We are thrilled to notify you that President Barack Obama has announced he will honor Jan Karski with the Presidential Medal of Freedom May 29, 2012. The Telegram & Gazette carried this story about the award to Jan Karski and about Marc P. Smith’s play, Karski. This recognition has been a central mission of the Jan Karski U.S. Centennial Campaign committee. Susan L. Smith has been in communication with the committee to identify ways to incorporate Marc’s play, Karski, into the centennial events in 2014, and on a more long-range basis, into curricula within university, high school, and middle-school settings. We’ll keep you up to date as these collaborative plans progress. Their website: www.jankarski.net
Meanwhile, here are the moving words of President Obama regarding his decision to award this honor to Jan Karski:
“We must tell our children about how this evil was allowed to happen; because so many people succumbed to their darkest instincts; because so many others stood silent. But let us also tell our children about the Righteous Among the Nations. Among them was Jan Karski ; a young Polish Catholic who witnessed Jews being put on cattle cars, who saw the killings, and who told the truth, all the way to President Roosevelt himself. Jan Karski passed away more than a decade ago. But today, I’m proud to announce that this spring I will honor him with America’s highest civilian honor: the Presidential Medal of Freedom.”
Marc P. Smith’s play Karski was written in 2009, and from 2009-2010 the play was presented in several Massachusetts venues, in New York City (The Kosciuszko Foundation, May 2010), and in Poland (the Lutheran Church in Wroclaw and Kreisau/Krzyzowa)
Detlef Gericke-Schoenhagen, Director of the Goethe Institut-Boston and Susan Smith at The Hanover Theater, Worcester, June 1, 2011. Photo by: Claudia Snell
Susan L. Smith gave a special talk on her late husband Marc’s most recent theatrical work, The Kreisau Project, and the paths opened by this multi-year creative pursuit. The presentation, on June 1, 2011, at The Hanover Theatre for the Performing Arts in Worcester, had previously been scheduled for Marc as part of the Center’s Access Hanover speakers’ series. The Kreisau Project centers on a pair of plays Marc wrote and produced dealing with both German and Polish resistance against the Nazis. The plays, “A Journey to Kreisau” and “Karski,” were presented in several U.S. cities as well as in Germany and Poland.
Emmy Award winning and Oscar nominated producer, director, cameraman, and editor, Slawomir Grunberg is creating a documentary film about Jan Karski, a hero of the Polish underground who acted as a courier during World War II, carrying his reports of the atrocities he witnessed to Britain and the U.S.
Grunberg asked Marc to serve as one of eight humanities advisors on this film. Among other members of this advisory panel are: Prof. Wladyslaw Bartoszewski, Polish writer and historian who was a colleague of Jan Karski’s, a former political prisoner at Auschwitz, and former Polish Minister of Foreign Affairs; Michael Berenbaum, professor of Jewish Studies at American Jewish University and, from 1988-1993, Project Director of the U.S. Holocaust Memorial Museum in Washington, D.C., overseeing its creation; and Sir Martin Gilbert, who is the official biographer of Winston Churchill, and has published six volumes of the Churchill biography, as well as histories of the first and second World Wars, histories of Israel and of the Holocaust.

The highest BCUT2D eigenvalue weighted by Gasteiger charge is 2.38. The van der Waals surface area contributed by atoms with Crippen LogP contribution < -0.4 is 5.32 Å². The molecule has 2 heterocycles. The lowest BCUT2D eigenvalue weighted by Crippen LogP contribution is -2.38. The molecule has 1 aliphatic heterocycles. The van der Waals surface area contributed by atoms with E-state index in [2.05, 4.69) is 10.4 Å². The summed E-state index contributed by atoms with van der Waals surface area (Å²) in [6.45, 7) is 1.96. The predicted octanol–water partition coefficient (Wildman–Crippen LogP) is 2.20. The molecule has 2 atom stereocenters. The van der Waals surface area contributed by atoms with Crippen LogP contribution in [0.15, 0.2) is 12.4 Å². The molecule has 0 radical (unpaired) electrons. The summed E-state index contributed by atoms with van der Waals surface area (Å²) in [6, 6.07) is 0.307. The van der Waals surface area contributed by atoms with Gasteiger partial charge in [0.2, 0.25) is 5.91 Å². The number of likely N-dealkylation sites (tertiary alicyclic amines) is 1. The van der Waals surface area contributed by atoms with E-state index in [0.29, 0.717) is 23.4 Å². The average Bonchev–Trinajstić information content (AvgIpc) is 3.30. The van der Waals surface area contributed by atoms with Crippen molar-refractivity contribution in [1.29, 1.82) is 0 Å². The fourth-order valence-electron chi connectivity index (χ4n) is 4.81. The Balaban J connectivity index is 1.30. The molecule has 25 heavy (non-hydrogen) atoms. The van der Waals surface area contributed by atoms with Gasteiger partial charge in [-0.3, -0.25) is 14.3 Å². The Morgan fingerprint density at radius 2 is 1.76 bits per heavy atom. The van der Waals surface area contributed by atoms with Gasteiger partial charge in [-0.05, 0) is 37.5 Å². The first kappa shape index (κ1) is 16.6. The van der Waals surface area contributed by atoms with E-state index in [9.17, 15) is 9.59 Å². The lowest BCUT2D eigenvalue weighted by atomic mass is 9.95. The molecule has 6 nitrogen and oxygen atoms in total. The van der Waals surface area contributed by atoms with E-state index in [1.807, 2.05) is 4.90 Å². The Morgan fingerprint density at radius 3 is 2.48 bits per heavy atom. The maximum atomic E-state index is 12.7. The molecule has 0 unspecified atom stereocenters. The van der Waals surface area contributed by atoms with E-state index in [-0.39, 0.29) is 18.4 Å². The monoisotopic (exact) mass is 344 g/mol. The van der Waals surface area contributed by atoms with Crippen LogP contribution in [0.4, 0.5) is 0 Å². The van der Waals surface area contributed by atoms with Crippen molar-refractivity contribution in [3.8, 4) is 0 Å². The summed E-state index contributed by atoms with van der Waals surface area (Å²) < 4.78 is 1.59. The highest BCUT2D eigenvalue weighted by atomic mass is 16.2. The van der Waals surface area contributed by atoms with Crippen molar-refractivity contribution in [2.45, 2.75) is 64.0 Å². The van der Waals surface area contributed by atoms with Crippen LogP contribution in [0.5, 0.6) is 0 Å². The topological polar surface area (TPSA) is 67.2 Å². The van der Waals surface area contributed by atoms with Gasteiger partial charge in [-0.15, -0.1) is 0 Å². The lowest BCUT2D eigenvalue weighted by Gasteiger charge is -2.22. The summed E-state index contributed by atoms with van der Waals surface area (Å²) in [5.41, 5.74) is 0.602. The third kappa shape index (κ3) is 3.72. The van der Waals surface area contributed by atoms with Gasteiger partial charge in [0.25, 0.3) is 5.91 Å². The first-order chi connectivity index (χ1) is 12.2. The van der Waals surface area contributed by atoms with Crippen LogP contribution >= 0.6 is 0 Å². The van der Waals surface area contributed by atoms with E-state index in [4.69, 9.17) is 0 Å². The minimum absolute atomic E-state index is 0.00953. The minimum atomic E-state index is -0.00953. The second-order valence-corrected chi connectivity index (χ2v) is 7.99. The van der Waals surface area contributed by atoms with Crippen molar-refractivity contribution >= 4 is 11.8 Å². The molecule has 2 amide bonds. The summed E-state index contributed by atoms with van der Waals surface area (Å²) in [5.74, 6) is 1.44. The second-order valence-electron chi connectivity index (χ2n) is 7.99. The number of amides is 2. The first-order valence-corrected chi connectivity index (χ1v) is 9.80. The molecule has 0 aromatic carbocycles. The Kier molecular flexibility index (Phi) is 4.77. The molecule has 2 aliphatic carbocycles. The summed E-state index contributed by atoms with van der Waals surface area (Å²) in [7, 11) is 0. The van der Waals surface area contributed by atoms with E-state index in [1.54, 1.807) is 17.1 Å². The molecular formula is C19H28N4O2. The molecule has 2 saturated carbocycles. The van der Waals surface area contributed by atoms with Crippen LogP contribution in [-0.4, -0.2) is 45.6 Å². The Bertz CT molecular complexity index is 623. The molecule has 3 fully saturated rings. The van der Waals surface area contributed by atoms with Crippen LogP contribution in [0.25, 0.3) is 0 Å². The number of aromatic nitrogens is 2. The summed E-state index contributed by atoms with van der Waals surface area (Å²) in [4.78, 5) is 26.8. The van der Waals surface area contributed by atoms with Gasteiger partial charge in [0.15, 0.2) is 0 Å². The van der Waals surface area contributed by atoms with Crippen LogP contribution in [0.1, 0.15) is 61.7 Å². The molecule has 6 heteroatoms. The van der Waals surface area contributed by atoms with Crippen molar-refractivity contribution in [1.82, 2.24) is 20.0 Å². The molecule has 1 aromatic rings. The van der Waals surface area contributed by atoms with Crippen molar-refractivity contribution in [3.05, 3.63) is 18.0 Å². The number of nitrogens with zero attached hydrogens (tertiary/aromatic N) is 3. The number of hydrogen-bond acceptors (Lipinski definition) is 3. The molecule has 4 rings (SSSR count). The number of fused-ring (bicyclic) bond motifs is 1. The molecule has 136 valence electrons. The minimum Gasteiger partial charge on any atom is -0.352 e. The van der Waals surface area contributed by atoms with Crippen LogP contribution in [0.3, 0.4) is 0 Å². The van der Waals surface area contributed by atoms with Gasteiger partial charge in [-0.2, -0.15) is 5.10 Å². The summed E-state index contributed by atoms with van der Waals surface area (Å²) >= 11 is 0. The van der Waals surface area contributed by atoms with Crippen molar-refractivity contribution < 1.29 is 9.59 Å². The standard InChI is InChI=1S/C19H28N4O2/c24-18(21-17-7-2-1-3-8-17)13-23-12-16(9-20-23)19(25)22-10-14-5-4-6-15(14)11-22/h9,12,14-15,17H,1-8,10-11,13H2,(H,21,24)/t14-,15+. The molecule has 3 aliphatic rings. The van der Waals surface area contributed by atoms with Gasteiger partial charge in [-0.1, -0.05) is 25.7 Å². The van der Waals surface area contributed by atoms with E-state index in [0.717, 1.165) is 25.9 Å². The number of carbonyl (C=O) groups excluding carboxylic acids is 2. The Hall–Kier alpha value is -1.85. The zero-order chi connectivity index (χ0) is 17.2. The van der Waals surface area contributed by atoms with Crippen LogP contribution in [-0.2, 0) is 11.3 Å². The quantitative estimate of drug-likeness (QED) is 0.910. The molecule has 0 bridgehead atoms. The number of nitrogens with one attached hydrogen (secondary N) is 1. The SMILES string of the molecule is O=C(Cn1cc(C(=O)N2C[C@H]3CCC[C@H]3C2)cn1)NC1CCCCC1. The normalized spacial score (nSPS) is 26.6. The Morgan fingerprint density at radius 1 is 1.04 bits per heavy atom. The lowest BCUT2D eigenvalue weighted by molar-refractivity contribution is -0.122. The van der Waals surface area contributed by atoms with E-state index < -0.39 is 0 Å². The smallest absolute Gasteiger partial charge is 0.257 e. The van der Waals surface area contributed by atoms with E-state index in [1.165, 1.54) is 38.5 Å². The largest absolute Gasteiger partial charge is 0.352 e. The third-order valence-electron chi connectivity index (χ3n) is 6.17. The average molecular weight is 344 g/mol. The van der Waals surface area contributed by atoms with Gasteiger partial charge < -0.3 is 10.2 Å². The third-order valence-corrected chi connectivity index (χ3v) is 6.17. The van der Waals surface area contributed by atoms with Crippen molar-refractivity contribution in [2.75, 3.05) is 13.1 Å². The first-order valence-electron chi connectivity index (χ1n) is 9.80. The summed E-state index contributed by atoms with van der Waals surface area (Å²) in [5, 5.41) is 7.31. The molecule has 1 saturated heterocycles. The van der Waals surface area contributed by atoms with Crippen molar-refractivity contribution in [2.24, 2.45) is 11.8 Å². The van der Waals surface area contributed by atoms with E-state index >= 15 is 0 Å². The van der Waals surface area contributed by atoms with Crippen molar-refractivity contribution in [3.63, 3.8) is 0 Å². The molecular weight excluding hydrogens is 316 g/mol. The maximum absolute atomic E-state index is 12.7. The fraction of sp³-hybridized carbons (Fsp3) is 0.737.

The film, Jan Karski & The Lords of Humanity, will employ animation techniques such as rotoscoping intertwined with archival footage including authentic voice-over of Karski as well as modern-day documentary scenes and interviews.
Marc noted: “It is exhilarating to be involved in an advisory capacity with this film project, especially with a panel of such diversity and international renown. It’s not false modesty when I mention that this is a panel of 7 distinguished scholars…plus me.”
“Focusing on the von Moltke family,…(and) showing that there was resistance, Marc Smith not only provided a fuller picture (of the Holocaust), he was able to create an important legacy to German youth: it is not necessary to follow; it is, actually, necessary to stand up for that which is right. I emphasize German youth, because there were about half a dozen German M.A. students in the audience, and they were clearly moved….That, I think, is quite an achievement in and of itself.” SunHee Kim Gertz, Prof., Director of Graduate Studies in English, Clark University
“The students responded very positively to Marc’s personal approach. His personal investment in history was, I believe, something of a revelation to them. For them to see that history does matter, and that how history is told is of great importance…was magical.” Rachel Freudenburg, Assoc. Prof., German Studies, Boston College
“It was truly amazing to hear Marc talk about his metamorphosis from being a youth taught to hate and fear Germany and the German people to an adult who actively participates in German/Jewish reconciliation. The time for reconciliation is overdue and we can’t wait to see the production of ‘A Journey to Kreisau.’” David G. Brother, Adult Programming, Congregation Shalom, N. Chelmsford, MA
“One of the largest audiences ever to attend a Friends of the Hopedale Library event was enthralled by Marc’s talk of the series of events that swept him into an international group working for German-Jewish reconciliation.” Glenn Ickler, Board member, Hopedale